Moreover, at times, the manufacturer in question may have published several different specifications for the same model of aircraft. Some specifications may actually represent “goals” and not “objectives met”. Other specifications may be from earlier in the design and manufacturing process, and do not accurately represent the flight characteristics of the final production version of the aircraft. Additionally, different departments of the manufacturer may utilize different specifications; for instance, the marketing department might use different specifications when trying to make a sale than the engineering department when studying flight-test failures. On other occasions, one design team of a manufacturer might understate capabilities of an aircraft created by another design team or overstate capabilities of aircraft created by its team, as part of a competition over limited resources for their competing aircraft projects. In many cases, there might be multiple sets of differing specifications, without clear descriptions of the date, stage, etc. identified. Furthermore, where records have been lost or destroyed during or after WWII (e.g.- bombing raid or seizure by invading army), perhaps only a single set of specifications remains and it is unclear whether or not it is the “official”, authoritative version. Accordingly, there may be some question as to whether, or which, particular specifications are those for the final, production version of a particular model of aircraft.
It is also conceivable that, on occasion, a manufacturer might understate the capabilities of its aircraft, in an effort to obtain additional funding for “needed improvements”. Please remember that we’re talking about “war profiteers” in the old vernacular (ha ha).
Furthermore, depending upon governmental requirements for secrecy or for political purposes, the actual specifications of a particular aircraft might have been modified, for better (e.g.- “look how great our new plane is, so enemies should beware”) or for worse (e.g.- “don’t let our enemies know how good [or bad] our new plane is”). Additionally, some specifications or test records, etc. might still be designated “top-secret” and might never have yet made publicly available [maybe more from oversight at this point, than anything else].
There is another problem with any sort of specifications insofar as they are supposed to reflect the ideal aircraft, or, in some cases, the typical aircraft, if properly manufactured with proper components using proper processes and techniques. During wartime, many aircraft would not meet those “ideal-plane” or “typical-plane” standards for a variety of reasons (e.g.- different factories, different workforces in a particular factory, sabotage, laziness, use of slave labor, poor oversight and supervision, bombing raids, poor assembly, poor or inconsistent components, etc.). Some countries in WWII also still used artisanal or small-workshop production (as opposed to more-standardized factory production) for at least some components of aircraft. Importantly, quality-control standards were not the same during WWII (especially in war-torn countries) as you might find today. Depending upon who was working with what components that week, an aircraft constructed that week might have some minor, yet appreciable differences from one constructed the following week or the prior week. Even today using modern quality control methods, different production runs of the same product will often have slight differences (e.g.- one run of a particular make and model of carpet or tile will usually have a slightly different color than another run of the same make and model). I also seem to remember old jokes about not buying cars constructed during December, since the workers may not have the same level of focus on their craft.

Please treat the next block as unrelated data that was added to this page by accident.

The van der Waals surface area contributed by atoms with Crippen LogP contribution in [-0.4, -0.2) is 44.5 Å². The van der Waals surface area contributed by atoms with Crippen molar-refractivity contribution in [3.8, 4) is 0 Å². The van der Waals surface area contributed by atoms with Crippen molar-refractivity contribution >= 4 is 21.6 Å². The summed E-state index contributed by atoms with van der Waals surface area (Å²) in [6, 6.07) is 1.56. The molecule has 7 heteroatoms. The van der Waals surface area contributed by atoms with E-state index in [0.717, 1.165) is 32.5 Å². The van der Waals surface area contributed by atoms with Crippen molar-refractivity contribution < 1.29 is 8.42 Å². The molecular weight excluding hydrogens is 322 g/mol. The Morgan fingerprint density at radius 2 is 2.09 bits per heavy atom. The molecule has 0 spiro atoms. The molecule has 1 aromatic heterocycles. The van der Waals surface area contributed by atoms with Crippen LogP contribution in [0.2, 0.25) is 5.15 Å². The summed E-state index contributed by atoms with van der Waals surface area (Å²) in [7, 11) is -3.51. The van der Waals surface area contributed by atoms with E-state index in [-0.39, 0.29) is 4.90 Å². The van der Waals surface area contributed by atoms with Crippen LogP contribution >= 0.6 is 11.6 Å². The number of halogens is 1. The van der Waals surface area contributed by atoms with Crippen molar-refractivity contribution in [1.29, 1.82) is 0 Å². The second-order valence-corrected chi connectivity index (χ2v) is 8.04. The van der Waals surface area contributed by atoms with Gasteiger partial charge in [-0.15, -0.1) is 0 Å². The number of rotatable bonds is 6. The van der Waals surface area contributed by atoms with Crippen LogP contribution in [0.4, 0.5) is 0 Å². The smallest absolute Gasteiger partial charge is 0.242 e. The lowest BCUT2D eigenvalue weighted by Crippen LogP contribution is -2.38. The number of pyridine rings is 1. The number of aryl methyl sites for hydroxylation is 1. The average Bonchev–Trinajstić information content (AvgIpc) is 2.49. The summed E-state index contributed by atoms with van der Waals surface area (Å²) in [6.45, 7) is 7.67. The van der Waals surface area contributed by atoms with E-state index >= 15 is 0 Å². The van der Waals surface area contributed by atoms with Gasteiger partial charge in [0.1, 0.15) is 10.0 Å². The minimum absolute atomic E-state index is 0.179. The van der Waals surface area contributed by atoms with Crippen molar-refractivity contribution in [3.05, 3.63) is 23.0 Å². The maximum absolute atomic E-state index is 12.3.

Along the same lines, many pilot accounts from WWII and other wars describe individual aircraft of the same make and model being slightly different from another similar aircraft in the same squadron (e.g.- “The Major always takes plane #2 because it is - or seems - faster than plane #4"). Sometimes those differences could be due to the manufacturing process (e.g.- Bob filled in to assemble the right elevator because Jim was out sick), or instead simply due to in-theatre maintenance (e.g.- Roger the crew chief takes better care of his plane’s cooling system than Fred the crew chief). Governmental Records